This summer Intel introduced a new category of thin and light laptop computers called ultrabooks. The chip maker wants PC builders to use its latest processors in notebooks that are less than 0.8 inches thick, weigh roughly three pounds or less, and cost less than $1000. There’s just one catch: While Intel thinks it’s possible to build and sell portable computers at that price, PC makers aren’t as sure.
Now Intel is putting its money where its mouth is. The company’s investment division, Intel Capital has created a new $300 million Ultrabook Fund that’s designed to promote innovation in a few new areas including technologies that help build thinner computers, offer better battery life, and improve the user experience.
Intel doesn’t just see ultrabooks as the latest iteration of thin, light, and ultraportable laptops of yesteryear. The company also wants them to incorporate some of the advantages of modern tablet computers (which may have something to do with the fact that today’s tablets are largely dominated by ARM-based chips rather than Intel or AMD processors). That includes all-day battery life, faster boot times, and possibly new forms of input including touch panels or gyroscopic sensors.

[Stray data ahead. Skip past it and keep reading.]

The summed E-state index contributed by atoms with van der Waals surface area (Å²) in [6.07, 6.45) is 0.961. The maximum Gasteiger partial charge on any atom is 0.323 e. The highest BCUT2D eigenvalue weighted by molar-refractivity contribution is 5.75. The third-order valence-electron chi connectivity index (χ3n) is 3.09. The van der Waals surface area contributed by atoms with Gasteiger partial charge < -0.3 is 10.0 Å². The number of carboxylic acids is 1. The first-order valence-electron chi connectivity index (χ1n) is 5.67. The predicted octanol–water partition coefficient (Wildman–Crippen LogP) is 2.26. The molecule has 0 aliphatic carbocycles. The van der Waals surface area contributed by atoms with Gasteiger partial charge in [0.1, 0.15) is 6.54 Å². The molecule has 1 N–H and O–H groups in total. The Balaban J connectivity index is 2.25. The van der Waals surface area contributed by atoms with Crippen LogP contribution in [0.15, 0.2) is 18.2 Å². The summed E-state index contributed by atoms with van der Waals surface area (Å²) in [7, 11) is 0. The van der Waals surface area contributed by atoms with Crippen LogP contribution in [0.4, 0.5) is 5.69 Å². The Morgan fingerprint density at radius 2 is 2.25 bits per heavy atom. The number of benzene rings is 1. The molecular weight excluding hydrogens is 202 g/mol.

The new $300 million fund will invest in companies that are building technologies that will help Intel further its vision of ultrabooks… and I suspect the goal is to bribe PC makers to figure out ways to bring down the costs of 11 to 13 inch laptops with solid state drives, fast (but low power) processors, and long battery life.
That’s because the product category largely depends on Intel and its partners’ ability to actually deliver high quality machines for under $1000. The netbook revolution a few years ago drove down consumers expectations for what a thin and light laptop should cost, and with Apple charging $999 for an entry-level MacBook Air, it could be difficult for HP, Asus, or any other company to compete with an ultrabook at the same price point.